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car right now, thanks for the ride. looking after your ears, me dears. 77 coming at you today with a mountain of music guaranteed right here in the air chair. this is true love, love soap you're even the mrs approves. i think it's wonderful, you know! — — approves. i think it's wonderful, you know! —— soap you're. he believes it, he lives it, he does it, and as he is said to me many times, it'sjust it, and as he is said to me many times, it's just between it, and as he is said to me many times, it'sjust between me and the mike —— soap you're —— so pure. this priceless nationwide film gave deke 5 billion, minutes of fame five decades ago. i'm going to the shop, right, deke? my ambition would be to broadcast to the rest of stevenage, i'd like to share it with them. but the dream was never materialised until this was shared once again. it is laura moss, the station editor at three counties radio. i want to
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offer you a one—hour special over christmas. so, deke, your dream is going to be a reality. you'd better pass the tissues! yeah, you've got that right, baby! in fact, in the media storm that is followed, deke's had more than the offer of a 1—off show. i believe there's been a job offer a? there has been. from africa? from africa. ithink it's probably a small station where they don't put records on and they don't have a dj at the moment. there's an opening. i know. it's very difficult, i've got africa or bbc three counties. we're going to stick to steve na g e three counties. we're going to stick to stevenage and stockport.” three counties. we're going to stick to stevenage and stockport. i think so. to stevenage and stockport. i think so. i'd miss it! holy, moly, rock and roll the! deke duncan's message to us all, never give up on your dreams. he is so you're kind of dj!”
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he is so you're kind of dj! i love those lines, holy moly, rocky anderson rolly! just ask permission from his wife, —— and rolly. —— rocky and rolly. the world's largest mince pie factory in barnsley relies on seasonal workers to make 720 pies a minute at peak times. that's a lot of mince pies! victoria is there for us this morning, with some interesting news about a rise in demand for christmas jobs. if you're going to talk christmas jobs, where else would you talk about them ? good jobs, where else would you talk about them? good morning, victoria. good morning, naga, dan! smell that, smell of vision, i don't know if you can get that but you're right, 728 minute, 220 million a year. they need an extra 350 staff in order to do this production line. later i'm going to be talking mince pies facts and i'll be meeting the research and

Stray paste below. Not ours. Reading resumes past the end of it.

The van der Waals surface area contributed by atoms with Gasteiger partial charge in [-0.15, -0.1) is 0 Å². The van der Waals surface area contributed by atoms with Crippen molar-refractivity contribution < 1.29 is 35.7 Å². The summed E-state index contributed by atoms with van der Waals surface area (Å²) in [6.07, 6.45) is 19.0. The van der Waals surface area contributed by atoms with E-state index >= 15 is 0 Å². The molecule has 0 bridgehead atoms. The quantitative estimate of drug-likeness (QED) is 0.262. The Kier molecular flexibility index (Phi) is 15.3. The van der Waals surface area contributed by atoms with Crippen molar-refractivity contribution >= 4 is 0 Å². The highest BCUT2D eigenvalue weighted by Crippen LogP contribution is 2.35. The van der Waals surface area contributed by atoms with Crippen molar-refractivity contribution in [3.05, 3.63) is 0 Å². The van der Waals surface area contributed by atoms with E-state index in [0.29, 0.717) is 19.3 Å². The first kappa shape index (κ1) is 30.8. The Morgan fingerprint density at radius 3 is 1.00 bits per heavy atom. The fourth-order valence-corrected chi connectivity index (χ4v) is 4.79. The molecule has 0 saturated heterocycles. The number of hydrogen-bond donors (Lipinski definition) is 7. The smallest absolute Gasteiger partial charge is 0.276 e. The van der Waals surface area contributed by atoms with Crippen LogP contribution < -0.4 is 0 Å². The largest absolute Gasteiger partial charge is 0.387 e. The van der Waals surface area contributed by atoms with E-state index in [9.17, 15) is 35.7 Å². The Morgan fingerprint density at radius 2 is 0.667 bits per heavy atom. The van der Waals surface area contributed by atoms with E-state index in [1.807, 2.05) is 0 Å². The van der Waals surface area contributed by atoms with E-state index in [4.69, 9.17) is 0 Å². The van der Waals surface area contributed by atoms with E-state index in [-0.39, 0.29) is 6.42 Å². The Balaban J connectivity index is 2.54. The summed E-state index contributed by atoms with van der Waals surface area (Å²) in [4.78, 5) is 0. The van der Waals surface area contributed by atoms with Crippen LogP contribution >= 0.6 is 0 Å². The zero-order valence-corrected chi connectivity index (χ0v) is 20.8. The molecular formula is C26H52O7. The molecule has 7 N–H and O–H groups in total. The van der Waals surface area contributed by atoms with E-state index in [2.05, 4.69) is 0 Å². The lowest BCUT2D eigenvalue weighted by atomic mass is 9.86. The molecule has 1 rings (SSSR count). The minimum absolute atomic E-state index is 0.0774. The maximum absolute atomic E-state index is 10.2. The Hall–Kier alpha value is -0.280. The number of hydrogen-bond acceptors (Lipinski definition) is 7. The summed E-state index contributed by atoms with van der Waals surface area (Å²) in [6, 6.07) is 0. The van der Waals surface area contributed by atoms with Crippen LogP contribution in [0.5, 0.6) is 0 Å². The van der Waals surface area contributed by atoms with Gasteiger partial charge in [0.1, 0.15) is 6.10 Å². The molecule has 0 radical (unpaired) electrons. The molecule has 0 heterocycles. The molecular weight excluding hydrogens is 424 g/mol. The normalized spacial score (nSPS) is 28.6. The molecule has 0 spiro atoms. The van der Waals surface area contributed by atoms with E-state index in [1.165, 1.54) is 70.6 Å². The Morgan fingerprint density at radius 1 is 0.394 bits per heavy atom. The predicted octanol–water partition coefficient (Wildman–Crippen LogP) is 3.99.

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development technologist, the food taste, who comes up with the recipe. but first, the news, travel and weather where you are. —— the food taste. good morning, i'm asad ahmad. five people racked up over8,500 calls to the metropolitan police last year which ended up costing tens of thousands of pounds to answer. the five repeat callers all had mental health problems and the figure was released by the police forces watchdog to show how officers are forced to deal with mental health patients. her majesty's inspectorate of constabulary claims the broader mental health system is broken. the home office says its investing in mental health services. around a third of all newjobs created in the uk in the past decade have been created in london. the bbc has learned that although employment has been rising across the country, by far the strongest growth has been in the capital.
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london is also home to the highest percentage of skilled workers, like ny—ekee lambert. for her, moving herfashion business here was essential. i don't think my business would survive anywhere else but london. i've tried it in my old town and it didn't work. i think people just come straight here because they know that this is where, you know, you can make your money and there's opportunities here. a charity which turns excess apples from london's gardens and parks into cider and juice is fighting for funding to keep its community project afloat. the orchard project has uncovered dozen of hidden orchards in london and uses fruit that would otherwise go to waste. they've started crowdfunding as their main source of cash has ended. as a result, they hope to keep londoners making cider. let's take a look at the travel situation now. tfl rail has severe delays between paddington and heathrow airport due to a fire